The reason why the Greek people have been able to go on fighting for so many years against such odds, and in the face of such overwhelming disaster, is that we believe, with all the faith of which we are capable, in the principles of freedom and democracy which are our ancient heritage.
That is why, when this menace appeared thousands of miles from our shores, the young men of Greece volunteered to fight in Korea, where I believe you will agree they have acquitted themselves well.
Your invitation to the Queen and to me to visit this wonderful country was enthusiastically welcomed by my people as an opportunity for us to express the gratitude of all of us to all the citizens of America for their understanding and assistance.
May I add, Mr. President, with some pride, that in the civil as well as the military field American aid is yielding fruit that cannot but be highly gratifying to the American taxpayer who has made considerable sacrifices on our behalf.
Not only have we defeated aggressors in war, but we are now building Greece into one of the bulwarks of democracy, strong politically, and a progressive and constructive administration, strong economically and strong militarily, presenting a firm barrier against further aggression in an area vital to the West.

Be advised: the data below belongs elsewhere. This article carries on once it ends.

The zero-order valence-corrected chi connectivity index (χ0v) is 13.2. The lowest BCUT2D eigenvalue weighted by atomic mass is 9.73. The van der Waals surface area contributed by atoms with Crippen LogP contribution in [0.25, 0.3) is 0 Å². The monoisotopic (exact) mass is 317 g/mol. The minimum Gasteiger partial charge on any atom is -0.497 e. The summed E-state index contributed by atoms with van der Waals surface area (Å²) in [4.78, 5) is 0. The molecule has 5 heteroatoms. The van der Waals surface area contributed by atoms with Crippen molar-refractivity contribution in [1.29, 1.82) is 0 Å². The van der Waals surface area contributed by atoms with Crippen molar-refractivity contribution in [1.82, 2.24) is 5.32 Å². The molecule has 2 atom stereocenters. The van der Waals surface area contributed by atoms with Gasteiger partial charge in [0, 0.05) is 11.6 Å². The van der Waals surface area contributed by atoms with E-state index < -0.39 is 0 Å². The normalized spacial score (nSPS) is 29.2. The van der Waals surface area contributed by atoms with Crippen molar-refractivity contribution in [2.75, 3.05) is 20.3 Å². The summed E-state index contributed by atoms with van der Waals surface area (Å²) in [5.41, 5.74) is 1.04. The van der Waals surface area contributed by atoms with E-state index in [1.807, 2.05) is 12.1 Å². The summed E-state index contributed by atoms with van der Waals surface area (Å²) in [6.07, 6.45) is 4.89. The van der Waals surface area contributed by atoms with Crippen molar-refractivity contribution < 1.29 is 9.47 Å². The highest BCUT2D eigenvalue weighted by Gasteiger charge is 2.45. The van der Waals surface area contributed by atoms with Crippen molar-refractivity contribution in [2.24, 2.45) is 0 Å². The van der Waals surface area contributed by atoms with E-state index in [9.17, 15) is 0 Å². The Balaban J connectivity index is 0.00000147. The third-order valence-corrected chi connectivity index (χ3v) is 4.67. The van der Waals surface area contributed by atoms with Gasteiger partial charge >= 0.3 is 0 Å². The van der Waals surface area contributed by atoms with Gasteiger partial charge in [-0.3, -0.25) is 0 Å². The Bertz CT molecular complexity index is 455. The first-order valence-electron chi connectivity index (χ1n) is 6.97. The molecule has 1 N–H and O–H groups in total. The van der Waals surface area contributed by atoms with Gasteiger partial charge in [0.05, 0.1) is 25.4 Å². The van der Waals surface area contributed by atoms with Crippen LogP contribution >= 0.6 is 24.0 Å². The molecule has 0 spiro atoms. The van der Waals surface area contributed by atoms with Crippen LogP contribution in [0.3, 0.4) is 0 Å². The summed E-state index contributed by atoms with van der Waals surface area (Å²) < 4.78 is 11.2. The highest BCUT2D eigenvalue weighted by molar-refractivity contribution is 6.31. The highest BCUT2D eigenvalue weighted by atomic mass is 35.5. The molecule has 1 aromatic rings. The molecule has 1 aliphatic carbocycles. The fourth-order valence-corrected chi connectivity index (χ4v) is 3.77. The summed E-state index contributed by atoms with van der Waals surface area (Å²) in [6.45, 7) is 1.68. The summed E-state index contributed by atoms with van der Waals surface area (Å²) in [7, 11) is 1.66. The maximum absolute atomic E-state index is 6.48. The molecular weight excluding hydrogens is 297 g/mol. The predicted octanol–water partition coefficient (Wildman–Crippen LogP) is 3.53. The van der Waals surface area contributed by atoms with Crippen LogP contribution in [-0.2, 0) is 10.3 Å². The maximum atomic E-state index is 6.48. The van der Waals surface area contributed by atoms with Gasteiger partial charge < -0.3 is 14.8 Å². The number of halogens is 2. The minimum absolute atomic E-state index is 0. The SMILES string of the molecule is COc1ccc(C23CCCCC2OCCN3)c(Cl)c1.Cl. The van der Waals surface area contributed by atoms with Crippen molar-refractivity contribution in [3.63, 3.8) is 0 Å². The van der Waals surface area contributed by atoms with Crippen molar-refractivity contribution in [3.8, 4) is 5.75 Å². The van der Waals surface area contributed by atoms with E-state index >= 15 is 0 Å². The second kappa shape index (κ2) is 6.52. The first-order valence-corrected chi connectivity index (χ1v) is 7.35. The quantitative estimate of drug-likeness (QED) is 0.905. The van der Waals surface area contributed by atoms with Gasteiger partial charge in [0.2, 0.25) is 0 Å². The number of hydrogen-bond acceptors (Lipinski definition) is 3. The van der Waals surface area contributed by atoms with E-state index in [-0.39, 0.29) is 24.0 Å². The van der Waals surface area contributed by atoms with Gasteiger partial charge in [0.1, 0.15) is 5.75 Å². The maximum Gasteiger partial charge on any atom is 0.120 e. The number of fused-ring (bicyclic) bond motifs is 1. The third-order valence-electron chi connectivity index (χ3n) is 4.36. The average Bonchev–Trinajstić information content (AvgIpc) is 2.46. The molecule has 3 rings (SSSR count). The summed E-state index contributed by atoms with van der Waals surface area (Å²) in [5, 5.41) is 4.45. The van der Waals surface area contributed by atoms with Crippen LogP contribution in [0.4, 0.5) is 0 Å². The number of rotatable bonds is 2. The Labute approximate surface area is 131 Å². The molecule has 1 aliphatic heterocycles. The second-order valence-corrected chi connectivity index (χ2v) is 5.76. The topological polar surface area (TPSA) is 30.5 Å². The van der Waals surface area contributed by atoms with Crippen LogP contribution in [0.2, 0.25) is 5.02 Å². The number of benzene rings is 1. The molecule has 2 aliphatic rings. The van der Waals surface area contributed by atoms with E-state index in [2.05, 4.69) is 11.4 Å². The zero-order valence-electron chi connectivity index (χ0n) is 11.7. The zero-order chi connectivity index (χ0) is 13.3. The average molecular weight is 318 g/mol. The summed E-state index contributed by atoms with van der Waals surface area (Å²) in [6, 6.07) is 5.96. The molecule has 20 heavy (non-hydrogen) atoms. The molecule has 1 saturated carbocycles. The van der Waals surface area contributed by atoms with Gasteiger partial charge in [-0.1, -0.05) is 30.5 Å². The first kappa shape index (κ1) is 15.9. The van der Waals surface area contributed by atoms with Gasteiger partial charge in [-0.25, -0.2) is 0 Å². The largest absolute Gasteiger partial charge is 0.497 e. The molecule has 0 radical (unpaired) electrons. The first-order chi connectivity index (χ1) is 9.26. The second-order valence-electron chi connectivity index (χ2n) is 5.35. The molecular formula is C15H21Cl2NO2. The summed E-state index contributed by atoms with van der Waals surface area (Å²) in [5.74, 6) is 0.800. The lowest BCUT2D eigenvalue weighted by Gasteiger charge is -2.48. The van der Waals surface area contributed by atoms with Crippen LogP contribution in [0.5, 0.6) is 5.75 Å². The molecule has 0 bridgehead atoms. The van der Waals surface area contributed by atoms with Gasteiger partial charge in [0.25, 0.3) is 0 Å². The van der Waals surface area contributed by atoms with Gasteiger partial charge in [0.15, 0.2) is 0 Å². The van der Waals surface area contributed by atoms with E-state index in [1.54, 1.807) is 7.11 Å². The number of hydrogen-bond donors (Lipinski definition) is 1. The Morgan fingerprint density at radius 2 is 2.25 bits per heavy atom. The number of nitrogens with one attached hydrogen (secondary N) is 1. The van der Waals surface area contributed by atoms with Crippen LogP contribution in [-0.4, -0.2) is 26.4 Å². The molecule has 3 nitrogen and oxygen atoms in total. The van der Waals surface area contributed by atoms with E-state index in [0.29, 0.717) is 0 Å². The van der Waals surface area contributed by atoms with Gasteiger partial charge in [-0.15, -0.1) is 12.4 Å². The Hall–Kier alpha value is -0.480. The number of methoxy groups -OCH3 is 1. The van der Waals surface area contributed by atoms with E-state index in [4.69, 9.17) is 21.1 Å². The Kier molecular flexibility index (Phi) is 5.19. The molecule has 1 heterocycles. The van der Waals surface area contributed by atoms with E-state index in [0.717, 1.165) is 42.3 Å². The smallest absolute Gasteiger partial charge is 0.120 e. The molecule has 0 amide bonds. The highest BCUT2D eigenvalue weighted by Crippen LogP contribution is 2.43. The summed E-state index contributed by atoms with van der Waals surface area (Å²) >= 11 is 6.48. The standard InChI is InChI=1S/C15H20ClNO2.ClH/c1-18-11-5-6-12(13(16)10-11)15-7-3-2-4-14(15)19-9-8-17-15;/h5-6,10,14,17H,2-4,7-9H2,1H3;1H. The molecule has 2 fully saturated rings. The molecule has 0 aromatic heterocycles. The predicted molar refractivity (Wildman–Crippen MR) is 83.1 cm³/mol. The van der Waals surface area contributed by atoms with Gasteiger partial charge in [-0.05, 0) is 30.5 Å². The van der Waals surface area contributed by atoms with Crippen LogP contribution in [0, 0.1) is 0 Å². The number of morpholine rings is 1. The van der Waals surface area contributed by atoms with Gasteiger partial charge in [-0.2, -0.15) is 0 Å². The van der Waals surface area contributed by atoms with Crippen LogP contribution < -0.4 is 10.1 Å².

In defending freedom and democracy with all our strength, we believe in my country--as you do in yours-that material power while very necessary is not in itself sufficient, that the true strength of our civilization lies in its spiritual and moral values.
It is a comfort and an inspiration to all of us to realize that this belief is fully shared and earnestly expressed by all the leaders of the American Nation. It is in this spirit that we place our trust in the vitality and excellence of our common institutions and traditions in the ultimate prevalence of good. And above all, we place our trust in God.
Mr. President, may I thank you once more for the honor you have bestowed on me, and through me to my country. And may I drink to your health, and my best wishes to you and to Mrs. Eisenhower.